Under pressure - space exploration in our time: Advancing space exploration through diverse collaborations and ethical policies February 16th, 2024

Chemistry

Discovery of new Li ion conductor unlocks new direction for sustainable batteries: University of Liverpool researchers have discovered a new solid material that rapidly conducts lithium ions February 16th, 2024

Researchers develop technique to synthesize water-soluble alloy nanoclusters January 12th, 2024

Focused ion beam technology: A single tool for a wide range of applications January 12th, 2024

Govt.-Legislation/Regulation/Funding/Policy

New chip opens door to AI computing at light speed February 16th, 2024

Electrons screen against conductivity-killer in organic semiconductors: The discovery is the first step towards creating effective organic semiconductors, which use significantly less water and energy, and produce far less waste than their inorganic counterparts February 16th, 2024

Discovery of new Li ion conductor unlocks new direction for sustainable batteries: University of Liverpool researchers have discovered a new solid material that rapidly conducts lithium ions February 16th, 2024

A battery’s hopping ions remember where they’ve been: Seen in atomic detail, the seemingly smooth flow of ions through a battery’s electrolyte is surprisingly complicated February 16th, 2024

Possible Futures

First human trial shows ‘wonder’ material can be developed safely: A revolutionary nanomaterial with huge potential to tackle multiple global challenges could be developed further without acute risk to human health, research suggests February 16th, 2024

Detecting breast cancer through a spit test February 16th, 2024

A battery’s hopping ions remember where they’ve been: Seen in atomic detail, the seemingly smooth flow of ions through a battery’s electrolyte is surprisingly complicated February 16th, 2024

NRL discovers two-dimensional waveguides February 16th, 2024

Discoveries

HKUST researchers develop new integration technique for efficient coupling of III-V and silicon February 16th, 2024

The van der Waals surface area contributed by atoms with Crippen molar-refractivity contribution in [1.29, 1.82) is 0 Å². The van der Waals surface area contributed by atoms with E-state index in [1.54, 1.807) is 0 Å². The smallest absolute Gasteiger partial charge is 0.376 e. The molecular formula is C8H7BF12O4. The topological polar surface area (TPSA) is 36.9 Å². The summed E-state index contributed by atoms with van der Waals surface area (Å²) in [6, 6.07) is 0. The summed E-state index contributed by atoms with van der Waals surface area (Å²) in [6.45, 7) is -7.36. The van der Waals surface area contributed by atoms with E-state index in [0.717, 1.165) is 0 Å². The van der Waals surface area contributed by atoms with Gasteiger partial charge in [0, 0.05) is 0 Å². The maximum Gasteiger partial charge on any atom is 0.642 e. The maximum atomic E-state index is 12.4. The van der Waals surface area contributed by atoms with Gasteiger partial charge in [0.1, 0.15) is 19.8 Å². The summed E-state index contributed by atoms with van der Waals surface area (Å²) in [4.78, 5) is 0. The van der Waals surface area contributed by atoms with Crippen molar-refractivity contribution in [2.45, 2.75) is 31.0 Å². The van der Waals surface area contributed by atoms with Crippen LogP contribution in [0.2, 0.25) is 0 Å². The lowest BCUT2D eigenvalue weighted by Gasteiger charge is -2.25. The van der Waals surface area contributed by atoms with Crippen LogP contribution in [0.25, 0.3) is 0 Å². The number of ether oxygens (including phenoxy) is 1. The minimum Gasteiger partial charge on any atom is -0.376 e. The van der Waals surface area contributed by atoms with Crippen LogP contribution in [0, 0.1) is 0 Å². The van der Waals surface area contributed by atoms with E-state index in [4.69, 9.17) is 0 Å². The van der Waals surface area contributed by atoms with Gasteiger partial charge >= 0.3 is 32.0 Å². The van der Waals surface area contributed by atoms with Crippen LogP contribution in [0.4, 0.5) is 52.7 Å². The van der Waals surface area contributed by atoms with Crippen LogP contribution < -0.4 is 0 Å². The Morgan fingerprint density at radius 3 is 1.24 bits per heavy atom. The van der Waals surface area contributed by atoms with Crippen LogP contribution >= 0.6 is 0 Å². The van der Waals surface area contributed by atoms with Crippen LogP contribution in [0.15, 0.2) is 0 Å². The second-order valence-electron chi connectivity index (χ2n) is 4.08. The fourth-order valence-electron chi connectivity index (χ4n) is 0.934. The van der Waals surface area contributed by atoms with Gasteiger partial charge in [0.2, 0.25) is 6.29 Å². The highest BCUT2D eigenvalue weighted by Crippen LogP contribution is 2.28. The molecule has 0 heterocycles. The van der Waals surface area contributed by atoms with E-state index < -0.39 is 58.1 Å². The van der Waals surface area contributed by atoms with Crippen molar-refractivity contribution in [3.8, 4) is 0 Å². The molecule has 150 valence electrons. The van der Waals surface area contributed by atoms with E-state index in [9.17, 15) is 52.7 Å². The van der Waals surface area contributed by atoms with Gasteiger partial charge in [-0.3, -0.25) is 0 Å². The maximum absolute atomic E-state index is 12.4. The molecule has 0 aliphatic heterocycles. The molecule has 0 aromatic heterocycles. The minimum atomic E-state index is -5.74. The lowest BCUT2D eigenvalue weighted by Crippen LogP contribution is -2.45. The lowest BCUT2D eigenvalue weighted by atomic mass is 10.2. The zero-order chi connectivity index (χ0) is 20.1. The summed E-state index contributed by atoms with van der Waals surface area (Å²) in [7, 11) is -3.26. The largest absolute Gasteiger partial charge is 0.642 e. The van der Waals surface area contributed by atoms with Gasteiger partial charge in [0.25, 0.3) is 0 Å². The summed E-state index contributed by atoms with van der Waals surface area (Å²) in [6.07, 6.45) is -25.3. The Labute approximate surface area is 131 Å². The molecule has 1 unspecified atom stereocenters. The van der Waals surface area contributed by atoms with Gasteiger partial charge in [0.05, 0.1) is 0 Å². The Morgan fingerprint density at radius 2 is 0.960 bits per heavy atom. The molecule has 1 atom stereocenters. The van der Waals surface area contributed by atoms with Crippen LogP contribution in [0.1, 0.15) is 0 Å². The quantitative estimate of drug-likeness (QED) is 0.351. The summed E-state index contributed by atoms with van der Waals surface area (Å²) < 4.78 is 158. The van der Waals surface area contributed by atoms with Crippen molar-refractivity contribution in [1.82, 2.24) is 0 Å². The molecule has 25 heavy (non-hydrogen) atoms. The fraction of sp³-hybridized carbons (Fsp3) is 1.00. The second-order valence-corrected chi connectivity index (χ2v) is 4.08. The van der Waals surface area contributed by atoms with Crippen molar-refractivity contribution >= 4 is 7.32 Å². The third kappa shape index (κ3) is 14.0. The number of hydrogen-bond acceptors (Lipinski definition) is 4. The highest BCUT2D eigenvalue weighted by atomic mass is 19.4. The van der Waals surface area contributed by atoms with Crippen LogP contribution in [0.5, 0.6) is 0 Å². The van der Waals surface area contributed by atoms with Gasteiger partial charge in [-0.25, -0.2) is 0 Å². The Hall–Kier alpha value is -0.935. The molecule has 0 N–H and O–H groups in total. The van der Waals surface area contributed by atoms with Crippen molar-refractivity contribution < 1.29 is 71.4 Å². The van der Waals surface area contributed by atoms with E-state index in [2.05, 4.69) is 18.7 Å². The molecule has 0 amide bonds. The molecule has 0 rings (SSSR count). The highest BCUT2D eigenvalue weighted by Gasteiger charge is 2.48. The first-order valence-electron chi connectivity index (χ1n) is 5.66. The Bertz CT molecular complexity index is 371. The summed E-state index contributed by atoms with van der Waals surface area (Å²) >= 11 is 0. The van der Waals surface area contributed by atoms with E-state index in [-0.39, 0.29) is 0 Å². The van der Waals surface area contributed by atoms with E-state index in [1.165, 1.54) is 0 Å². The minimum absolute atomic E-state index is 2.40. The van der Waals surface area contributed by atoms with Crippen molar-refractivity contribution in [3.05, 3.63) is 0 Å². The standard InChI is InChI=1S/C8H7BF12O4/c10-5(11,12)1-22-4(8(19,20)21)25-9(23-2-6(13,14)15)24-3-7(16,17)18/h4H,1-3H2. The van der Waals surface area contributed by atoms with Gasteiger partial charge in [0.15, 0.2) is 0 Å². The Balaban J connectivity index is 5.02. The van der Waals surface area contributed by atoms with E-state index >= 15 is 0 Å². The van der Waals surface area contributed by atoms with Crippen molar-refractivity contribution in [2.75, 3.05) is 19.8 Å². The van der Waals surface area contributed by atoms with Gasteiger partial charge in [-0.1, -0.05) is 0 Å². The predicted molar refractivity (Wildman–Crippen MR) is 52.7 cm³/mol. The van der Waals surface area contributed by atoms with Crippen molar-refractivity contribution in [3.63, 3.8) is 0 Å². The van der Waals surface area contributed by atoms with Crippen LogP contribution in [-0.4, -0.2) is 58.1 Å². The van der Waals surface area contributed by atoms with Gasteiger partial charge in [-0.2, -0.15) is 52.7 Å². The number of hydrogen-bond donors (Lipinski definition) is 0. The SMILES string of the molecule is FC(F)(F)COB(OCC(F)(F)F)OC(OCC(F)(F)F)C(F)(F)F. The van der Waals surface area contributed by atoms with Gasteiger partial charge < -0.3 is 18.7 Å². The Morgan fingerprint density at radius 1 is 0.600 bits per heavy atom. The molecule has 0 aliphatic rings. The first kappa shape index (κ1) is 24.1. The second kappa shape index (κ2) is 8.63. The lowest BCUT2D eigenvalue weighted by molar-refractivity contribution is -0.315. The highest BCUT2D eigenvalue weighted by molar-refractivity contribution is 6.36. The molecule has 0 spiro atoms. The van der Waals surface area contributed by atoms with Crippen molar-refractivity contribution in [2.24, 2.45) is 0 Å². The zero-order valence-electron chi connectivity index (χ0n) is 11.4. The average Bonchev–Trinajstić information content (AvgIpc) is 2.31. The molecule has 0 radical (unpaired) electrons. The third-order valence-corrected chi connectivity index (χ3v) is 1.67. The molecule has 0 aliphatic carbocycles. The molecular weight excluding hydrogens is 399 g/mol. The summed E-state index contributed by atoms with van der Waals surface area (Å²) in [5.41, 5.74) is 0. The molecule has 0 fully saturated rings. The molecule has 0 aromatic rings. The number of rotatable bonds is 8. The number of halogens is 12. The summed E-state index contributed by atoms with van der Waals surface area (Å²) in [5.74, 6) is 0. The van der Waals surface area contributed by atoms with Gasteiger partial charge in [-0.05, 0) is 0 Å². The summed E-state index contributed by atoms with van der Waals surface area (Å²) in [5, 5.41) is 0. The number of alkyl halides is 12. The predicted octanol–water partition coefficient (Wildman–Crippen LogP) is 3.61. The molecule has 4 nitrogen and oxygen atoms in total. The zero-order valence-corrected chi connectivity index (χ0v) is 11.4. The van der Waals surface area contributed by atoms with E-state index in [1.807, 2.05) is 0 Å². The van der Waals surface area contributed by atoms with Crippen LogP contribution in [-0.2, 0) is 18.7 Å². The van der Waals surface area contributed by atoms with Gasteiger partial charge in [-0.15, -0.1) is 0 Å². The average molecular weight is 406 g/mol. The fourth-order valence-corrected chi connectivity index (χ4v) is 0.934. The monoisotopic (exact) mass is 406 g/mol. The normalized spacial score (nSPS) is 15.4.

Electrons screen against conductivity-killer in organic semiconductors: The discovery is the first step towards creating effective organic semiconductors, which use significantly less water and energy, and produce far less waste than their inorganic counterparts February 16th, 2024

Superbug killer: New synthetic molecule highly effective against drug-resistant bacteria February 16th, 2024

Discovery of new Li ion conductor unlocks new direction for sustainable batteries: University of Liverpool researchers have discovered a new solid material that rapidly conducts lithium ions February 16th, 2024

Announcements

Detecting breast cancer through a spit test February 16th, 2024

New chip opens door to AI computing at light speed February 16th, 2024

HKUST researchers develop new integration technique for efficient coupling of III-V and silicon February 16th, 2024

Electrons screen against conductivity-killer in organic semiconductors: The discovery is the first step towards creating effective organic semiconductors, which use significantly less water and energy, and produce far less waste than their inorganic counterparts February 16th, 2024

Automotive/Transportation

New designs for solid-state electrolytes may soon revolutionize the battery industry: Scientists achieve monumental improvements in lithium-metal-chloride solid-state electrolytes November 3rd, 2023

Previously unknown pathway to batteries with high energy, low cost and long life: Newly discovered reaction mechanism overcomes rapid performance decline in lithium-sulfur batteries September 8th, 2023

Tests find no free-standing nanotubes released from tire tread wear September 8th, 2023

New catalyst could dramatically cut methane pollution from millions of engines: Researchers demonstrate a way to remove the potent greenhouse gas from the exhaust of engines that burn natural gas. July 21st, 2023

Fuel Cells

Current and Future Developments in Nanomaterials and Carbon Nanotubes: Applications of Nanomaterials in Energy Storage and Electronics October 28th, 2022

The “dense” potential of nanostructured superconductors: Scientists use unconventional spark plasma sintering method to prepare highly dense superconducting bulk magnesium diboride with a high current density October 7th, 2022

New iron catalyst could – finally! – make hydrogen fuel cells affordable: Study shows the low-cost catalyst can be a viable alternative to platinum that has stymied commercialization of the eco-friendly fuel for decades because it’s so expensive July 8th, 2022

Development of high-durability single-atomic catalyst using industrial humidifier: Identification of the operating mechanism of cobalt-based single-atomic catalyst and development of a mass production process. Utilization for catalyst development in various fields including fuel May 13th, 2022

NanoNews-Digest
The latest news from around the world, FREE




  Premium Products
NanoNews-Custom
Only the news you want to read!
 Learn More
NanoStrategies
Full-service, expert consulting
 Learn More











ASP
Nanotechnology Now Featured Books




NNN

The Hunger Project